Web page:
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MOSCOW, September 28. /ITAR-TASS/. Russia’s Foreign Minister Sergei Lavrov explains the West’s current attitude towards Russia with a deficit of Western experts on Russia.
Lavrov said on Sunday in an interview with St. Petersburg’s television broadcaster Channel 5 that not everybody like it when Russia after the collapse of the USSR gradually gained economic strength and began speaking in the international arena in an independent voice, not merely nodding recipes from Western capital cities, first of all from Washington.
“Since if this perception of new, self-confident Russia has become the reason for the actions we are witnessing now, then, probably, the West is lacking specialists on this country,” the foreign minister said. “This must be a consequence of the weakening after the collapse of the USSR, where popular were ideas about “end of history,” about no future for development, and the claims the entire world would live on using Western approaches.”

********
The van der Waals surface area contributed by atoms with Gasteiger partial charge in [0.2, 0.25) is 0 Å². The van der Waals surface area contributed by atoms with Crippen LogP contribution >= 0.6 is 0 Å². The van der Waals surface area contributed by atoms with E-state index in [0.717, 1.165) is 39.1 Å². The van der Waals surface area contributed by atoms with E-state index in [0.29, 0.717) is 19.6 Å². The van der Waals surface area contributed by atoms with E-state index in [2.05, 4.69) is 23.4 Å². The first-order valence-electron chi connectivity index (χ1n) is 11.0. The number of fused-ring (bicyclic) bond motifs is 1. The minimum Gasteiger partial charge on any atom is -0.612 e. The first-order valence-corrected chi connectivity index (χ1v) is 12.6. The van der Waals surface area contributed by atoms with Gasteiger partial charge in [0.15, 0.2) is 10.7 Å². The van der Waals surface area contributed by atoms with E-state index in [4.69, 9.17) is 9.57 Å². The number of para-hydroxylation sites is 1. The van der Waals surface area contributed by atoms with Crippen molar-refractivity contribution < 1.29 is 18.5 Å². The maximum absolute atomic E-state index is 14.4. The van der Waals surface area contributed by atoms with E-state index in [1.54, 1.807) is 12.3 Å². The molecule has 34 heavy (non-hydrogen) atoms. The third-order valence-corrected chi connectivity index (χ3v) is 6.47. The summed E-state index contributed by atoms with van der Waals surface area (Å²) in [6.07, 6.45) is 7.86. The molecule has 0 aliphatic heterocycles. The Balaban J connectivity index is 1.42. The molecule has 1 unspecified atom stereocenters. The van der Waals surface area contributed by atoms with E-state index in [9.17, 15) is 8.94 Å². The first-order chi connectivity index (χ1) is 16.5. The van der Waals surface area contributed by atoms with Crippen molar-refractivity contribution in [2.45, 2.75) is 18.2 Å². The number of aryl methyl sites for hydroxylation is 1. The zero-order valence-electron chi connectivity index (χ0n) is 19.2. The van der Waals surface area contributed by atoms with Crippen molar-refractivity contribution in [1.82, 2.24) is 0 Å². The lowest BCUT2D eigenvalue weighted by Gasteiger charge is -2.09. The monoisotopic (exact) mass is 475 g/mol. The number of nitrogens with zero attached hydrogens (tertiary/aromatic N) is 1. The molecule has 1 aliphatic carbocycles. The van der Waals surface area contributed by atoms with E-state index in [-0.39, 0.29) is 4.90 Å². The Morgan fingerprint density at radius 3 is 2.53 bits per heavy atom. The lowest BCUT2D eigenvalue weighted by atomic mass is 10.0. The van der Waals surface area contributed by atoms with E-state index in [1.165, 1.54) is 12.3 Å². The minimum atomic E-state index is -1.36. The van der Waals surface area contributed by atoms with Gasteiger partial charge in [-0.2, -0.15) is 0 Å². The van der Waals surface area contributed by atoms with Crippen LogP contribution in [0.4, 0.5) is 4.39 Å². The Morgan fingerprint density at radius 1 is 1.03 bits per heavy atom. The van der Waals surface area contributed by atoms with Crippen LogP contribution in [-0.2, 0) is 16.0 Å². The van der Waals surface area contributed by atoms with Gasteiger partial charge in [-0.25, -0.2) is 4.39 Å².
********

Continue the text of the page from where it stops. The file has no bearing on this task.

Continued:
As those forecasts failed, “somebody got angry, they began blaming us for their moods and failures.”
Lavrov explained arrogant responses to Russia’s actions by personal irritations, “which are unacceptable for real politicians.”
“This is how I take it,” the foreign minister said. “Personalised statements regarding Russia and its leaders do not add to the respect of those voicing them.”
He commented on the security in the Euro-Atlantic space in the context of NATO’s activities.
“NATO claims to be for equal security for all Europeans, for search of settlement of security problems on the basis of mutual interests,” he said. “We even remember the promises the alliance would not be expanding.”
“Those claims turned out to be false,” the foreign minister said. “The actions proved the opposite. NATO continued expanding, and the attempts continue now.”
“The alliance’s military infrastructures are approaching our borders,” Lavrov said. “Territories of new members are used for deployment of sufficient armament, of which we have been assured as impossible - that was even fixed in documents.